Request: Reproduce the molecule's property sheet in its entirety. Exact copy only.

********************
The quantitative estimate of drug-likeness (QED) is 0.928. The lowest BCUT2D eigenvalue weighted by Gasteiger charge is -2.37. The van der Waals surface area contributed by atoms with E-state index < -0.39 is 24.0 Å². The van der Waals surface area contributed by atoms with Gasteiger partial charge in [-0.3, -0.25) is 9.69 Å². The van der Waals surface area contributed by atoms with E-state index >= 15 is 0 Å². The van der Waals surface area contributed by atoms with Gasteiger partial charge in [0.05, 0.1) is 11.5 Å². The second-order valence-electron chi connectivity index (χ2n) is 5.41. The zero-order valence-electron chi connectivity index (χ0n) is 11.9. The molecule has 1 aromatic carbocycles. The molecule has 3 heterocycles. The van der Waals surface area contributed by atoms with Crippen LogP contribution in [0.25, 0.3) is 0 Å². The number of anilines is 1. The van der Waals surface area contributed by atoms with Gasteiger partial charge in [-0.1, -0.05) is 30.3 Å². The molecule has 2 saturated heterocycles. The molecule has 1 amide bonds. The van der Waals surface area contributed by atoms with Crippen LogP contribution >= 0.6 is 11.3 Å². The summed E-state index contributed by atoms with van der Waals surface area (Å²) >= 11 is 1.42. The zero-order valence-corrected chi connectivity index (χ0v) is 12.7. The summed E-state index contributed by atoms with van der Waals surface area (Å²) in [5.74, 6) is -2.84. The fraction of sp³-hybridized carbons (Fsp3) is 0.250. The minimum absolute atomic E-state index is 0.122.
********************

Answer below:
The quantitative estimate of drug-likeness (QED) is 0.928. The lowest BCUT2D eigenvalue weighted by Gasteiger charge is -2.37. The van der Waals surface area contributed by atoms with E-state index < -0.39 is 24.0 Å². The van der Waals surface area contributed by atoms with Gasteiger partial charge in [-0.3, -0.25) is 9.69 Å². The van der Waals surface area contributed by atoms with E-state index >= 15 is 0 Å². The van der Waals surface area contributed by atoms with Gasteiger partial charge in [0.05, 0.1) is 11.5 Å². The second-order valence-electron chi connectivity index (χ2n) is 5.41. The zero-order valence-electron chi connectivity index (χ0n) is 11.9. The molecule has 1 aromatic carbocycles. The molecule has 3 heterocycles. The van der Waals surface area contributed by atoms with Crippen LogP contribution in [0.25, 0.3) is 0 Å². The number of anilines is 1. The van der Waals surface area contributed by atoms with Gasteiger partial charge in [-0.1, -0.05) is 30.3 Å². The molecule has 2 saturated heterocycles. The molecule has 1 amide bonds. The van der Waals surface area contributed by atoms with Crippen LogP contribution >= 0.6 is 11.3 Å². The summed E-state index contributed by atoms with van der Waals surface area (Å²) >= 11 is 1.42. The zero-order valence-corrected chi connectivity index (χ0v) is 12.7. The summed E-state index contributed by atoms with van der Waals surface area (Å²) in [5.74, 6) is -2.84. The fraction of sp³-hybridized carbons (Fsp3) is 0.250. The minimum absolute atomic E-state index is 0.122.